The Crucible When one commits a sin, they must first forgive or accept themselves before they expect others to forgive or accept them. This is a concept that had to be accepted by the characters Hester and John. Hester Prynne, from The Scarlet Letter, committed adultery with the town’s minister and had a child. John Proctor, from The Crucible, also committed adultery with a woman, Abigail Williams, while his wife was pregnant. While the differences between John Proctor and Hester Prynne are countless, there are still several striking similarities between the two.
Because she lived in such a God driven and puritan town, the judicial system of the settlement had decided for her to acknowledge her sin by embroidering a vibrant scarlet letter “A” onto her dress to symbolize adultery. She was often ostracized from the rest of the town since she was forced to wear the crimson “A” everywhere she went. As well as the letter to remind her of the wrong she had done, the affair had left her with a fatherless daughter named Pearl. Later in the novel we discover the father is the Reverend of the town, the admirable Arthur Dimmesdale. Through pain, remorse and agony the novel reveals that it is better to tell a harmless lie then to confess a hurtful truth.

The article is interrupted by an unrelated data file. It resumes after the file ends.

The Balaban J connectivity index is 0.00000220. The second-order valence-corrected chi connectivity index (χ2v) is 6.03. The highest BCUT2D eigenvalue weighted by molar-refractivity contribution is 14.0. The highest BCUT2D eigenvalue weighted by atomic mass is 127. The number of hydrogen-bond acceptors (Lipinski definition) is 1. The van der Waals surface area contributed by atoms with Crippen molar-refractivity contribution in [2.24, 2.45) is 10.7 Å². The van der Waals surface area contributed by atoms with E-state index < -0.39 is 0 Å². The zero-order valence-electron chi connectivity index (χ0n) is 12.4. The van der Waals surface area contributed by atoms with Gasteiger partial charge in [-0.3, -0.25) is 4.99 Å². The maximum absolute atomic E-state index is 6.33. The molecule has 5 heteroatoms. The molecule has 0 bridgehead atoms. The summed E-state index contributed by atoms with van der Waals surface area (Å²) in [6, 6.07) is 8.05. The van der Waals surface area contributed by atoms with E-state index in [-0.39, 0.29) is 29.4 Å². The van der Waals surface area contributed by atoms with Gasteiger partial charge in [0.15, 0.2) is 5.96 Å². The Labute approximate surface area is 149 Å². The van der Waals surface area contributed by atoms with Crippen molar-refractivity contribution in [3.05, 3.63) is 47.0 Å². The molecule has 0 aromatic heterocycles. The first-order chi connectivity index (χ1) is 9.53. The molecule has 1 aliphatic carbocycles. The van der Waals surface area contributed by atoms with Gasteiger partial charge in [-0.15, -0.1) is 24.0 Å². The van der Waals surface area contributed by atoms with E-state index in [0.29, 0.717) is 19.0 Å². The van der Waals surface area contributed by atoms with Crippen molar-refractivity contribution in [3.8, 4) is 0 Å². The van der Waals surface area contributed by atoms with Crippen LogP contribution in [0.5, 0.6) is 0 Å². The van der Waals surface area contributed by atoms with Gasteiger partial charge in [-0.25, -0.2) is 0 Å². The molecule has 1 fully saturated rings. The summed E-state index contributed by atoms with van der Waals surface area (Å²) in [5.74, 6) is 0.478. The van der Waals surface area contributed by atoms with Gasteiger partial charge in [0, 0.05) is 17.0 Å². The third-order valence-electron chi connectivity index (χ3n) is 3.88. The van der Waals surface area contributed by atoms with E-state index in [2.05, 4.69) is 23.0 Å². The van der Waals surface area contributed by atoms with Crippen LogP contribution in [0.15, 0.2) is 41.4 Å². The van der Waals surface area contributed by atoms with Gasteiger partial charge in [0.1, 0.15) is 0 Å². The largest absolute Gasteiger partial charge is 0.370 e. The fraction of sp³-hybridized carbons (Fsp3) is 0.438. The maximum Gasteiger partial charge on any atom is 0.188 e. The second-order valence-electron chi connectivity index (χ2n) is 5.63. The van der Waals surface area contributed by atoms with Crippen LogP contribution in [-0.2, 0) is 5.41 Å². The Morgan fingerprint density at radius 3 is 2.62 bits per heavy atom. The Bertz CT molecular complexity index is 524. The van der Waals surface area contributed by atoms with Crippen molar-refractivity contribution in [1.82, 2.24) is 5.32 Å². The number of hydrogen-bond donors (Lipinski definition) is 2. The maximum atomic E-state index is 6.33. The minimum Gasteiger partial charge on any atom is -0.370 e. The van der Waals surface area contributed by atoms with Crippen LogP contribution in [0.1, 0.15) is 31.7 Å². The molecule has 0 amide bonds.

Brooke Clayton 10/10/2011 AP English Language Thesis Statement Paragraph The issue I am going to address in my essay is hypocrisy and how it is the main theme of The Scarlet Letter. The main example from the novel that I am going to use is the character of Arthur Dimmesdale. He preaches in his sermons that sins hidden will eventually be found out, yet hides the sins that he commits throughout his life. He claims that he loves Pearl and Hester, yet refuses to be seen in public with them. He keeps secrets from the entire community, yet is consumed with rage when Hester tells him the truth about Roger Chillingworth being her husband.